By Associated Press
TOKYO — Asian shares were mixed in muted trading Wednesday as many investors stayed on the sidelines ahead of a U.S. Federal Reserve meeting that will indicate how aggressive it will be in fighting inflation.
Japan’s benchmark Nikkei 225 /zigman2/quotes/210597971/delayed JP:NIK -0.59% slipped 0.4% in morning trading, while South Korea’s Kospi /zigman2/quotes/210598069/delayed KR:180721 -0.90% edged up 0.2%. Hong Kong’s Hang Seng /zigman2/quotes/210598030/delayed HK:HSI -1.34% added 0.3%, and the Shanghai Composite /zigman2/quotes/210598127/delayed CN:SHCOMP -1.10% rose 0.3%. Trading was closed in Australia for Australia Day. Benchmark indexes in Singapore /zigman2/quotes/210597985/delayed SG:STI +0.25% , Taiwan /zigman2/quotes/210597977/delayed TW:Y9999 -0.49% and Indonesia /zigman2/quotes/210597981/delayed ID:JAKIDX +1.17% edged higher, while stocks fell in Malaysia /zigman2/quotes/210598052/delayed MY:FBMKLCI -0.07% .
Worries about omicron remain throughout the region. In China, reported COVID-19 cases have dropped but worries remain, especially ahead of the Lunar New Year holidays next week and the Beijing Olympics opening Feb. 4.
In Japan, the government has widened to much of the nation restrictive measures, which ask restaurants to close early. But surveys show people are responding more to the reports of surging cases, not necessarily the government measures.
On Wall Street, shares came well off their lows by late afternoon. But another burst of selling in the final hour of trading pulled them lower again. Technology stocks were the biggest drag on the market.
The S&P 500 /zigman2/quotes/210599714/realtime SPX +1.86% fell 1.2% after having been down as much as 2.8%. The benchmark index has been falling steadily all month and is now down 9.2% from the all-time high it set Jan. 3. The Dow Jones Industrial Average /zigman2/quotes/210598065/realtime DJIA +1.98% slipped 0.2% and the tech-heavy Nasdaq /zigman2/quotes/210598365/realtime COMP +1.59% gave up 2.3%.
Higher inflation has been squeezing businesses and consumers, and the Federal Reserve is expected to combat it in 2022 by raising interest rates. Investors fear that the Fed could either be moving too late or could be too aggressive. The central bank issues its latest policy statement Wednesday.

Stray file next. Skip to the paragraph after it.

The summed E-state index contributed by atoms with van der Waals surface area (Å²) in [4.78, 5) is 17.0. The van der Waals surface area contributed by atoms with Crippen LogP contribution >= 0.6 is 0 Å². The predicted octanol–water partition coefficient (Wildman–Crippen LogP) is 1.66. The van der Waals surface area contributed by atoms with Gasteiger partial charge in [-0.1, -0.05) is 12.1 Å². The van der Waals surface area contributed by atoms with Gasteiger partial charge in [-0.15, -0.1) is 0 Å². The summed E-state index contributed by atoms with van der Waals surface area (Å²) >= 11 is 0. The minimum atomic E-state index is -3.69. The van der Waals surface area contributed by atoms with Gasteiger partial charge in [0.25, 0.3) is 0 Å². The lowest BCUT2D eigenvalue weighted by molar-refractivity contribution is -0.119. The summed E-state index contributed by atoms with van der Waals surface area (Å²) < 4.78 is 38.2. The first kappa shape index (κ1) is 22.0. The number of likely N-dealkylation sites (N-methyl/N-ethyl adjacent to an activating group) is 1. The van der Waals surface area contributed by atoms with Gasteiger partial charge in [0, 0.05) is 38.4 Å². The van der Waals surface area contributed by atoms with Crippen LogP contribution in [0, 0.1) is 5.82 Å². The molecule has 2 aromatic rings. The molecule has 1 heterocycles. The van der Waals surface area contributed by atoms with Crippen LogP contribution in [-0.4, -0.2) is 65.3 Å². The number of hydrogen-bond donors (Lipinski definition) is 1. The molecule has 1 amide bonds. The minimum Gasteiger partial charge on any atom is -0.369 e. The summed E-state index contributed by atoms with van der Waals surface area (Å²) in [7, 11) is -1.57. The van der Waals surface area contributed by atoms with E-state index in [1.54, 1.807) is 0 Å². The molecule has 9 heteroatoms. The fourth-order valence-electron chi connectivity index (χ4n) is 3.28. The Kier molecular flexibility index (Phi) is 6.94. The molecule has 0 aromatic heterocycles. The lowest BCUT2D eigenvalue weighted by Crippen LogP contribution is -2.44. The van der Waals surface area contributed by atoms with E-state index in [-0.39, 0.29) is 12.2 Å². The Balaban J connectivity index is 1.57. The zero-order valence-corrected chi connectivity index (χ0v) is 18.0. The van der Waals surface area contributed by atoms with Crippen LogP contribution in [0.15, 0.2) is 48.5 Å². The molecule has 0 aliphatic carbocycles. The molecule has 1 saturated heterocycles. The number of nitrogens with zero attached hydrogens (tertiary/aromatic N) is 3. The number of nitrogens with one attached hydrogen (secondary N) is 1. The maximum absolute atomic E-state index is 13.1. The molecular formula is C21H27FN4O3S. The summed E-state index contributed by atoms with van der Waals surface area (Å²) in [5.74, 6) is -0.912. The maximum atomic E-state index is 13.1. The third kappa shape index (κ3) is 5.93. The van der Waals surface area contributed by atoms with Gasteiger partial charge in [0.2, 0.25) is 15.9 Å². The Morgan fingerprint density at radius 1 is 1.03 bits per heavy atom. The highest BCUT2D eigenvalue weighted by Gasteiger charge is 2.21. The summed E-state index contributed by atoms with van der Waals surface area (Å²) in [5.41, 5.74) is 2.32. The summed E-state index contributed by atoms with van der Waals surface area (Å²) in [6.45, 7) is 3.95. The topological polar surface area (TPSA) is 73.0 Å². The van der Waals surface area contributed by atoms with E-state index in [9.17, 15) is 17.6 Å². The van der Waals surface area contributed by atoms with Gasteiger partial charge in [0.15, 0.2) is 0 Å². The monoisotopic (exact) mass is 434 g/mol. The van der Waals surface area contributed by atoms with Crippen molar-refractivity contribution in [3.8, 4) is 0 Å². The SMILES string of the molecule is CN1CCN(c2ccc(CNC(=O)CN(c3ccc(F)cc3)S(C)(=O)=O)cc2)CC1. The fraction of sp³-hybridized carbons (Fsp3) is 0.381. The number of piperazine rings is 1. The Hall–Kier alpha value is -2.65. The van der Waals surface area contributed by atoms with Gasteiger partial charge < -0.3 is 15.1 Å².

The virus pandemic still hovers over the economy and threatens to crimp progress with every new wave. The International Monetary Fund cited the omicron variant as the reason it has downgraded its forecast for global economic growth this year.
And a potential conflict between Russia and Ukraine threatens to push energy prices even higher while forcing more countries to focus on fighting a war instead of inflation and COVID-19.
Wall Street is dealing with signs of slowing economic growth because of COVID-19 and a Fed that can’t really go back on what it said it would do, said Barry Bannister, chief equity strategist at Stifel.
“The market has come to terms with that and that’s a big deal,” he said. “Fiscal and monetary tightening, together, is tough on financial assets when they’re coming off of a rip-roaring party from stimulus.”
Still, the fact that the major stock indexes came off their lows of the day could be a sign that some investors are betting that a dimmer outlook for economic growth may prompt the Fed to take a more measured approach to raising interest rates.
“Weaker economic growth projections have contributed to investors breathing a sigh of relief that the Fed won’t have to be overly aggressive,” said Sam Stovall, chief investment strategist at CFRA.
In energy trading, benchmark U.S. crude lost 26 cents to $85.34 a barrel. Brent crude , the international standard, fell 10 cents to $88.10 a barrel.
In currency trading, the U.S. dollar /zigman2/quotes/210561789/realtime/sampled USDJPY -0.1509% was unchanged at 113.87 Japanese yen.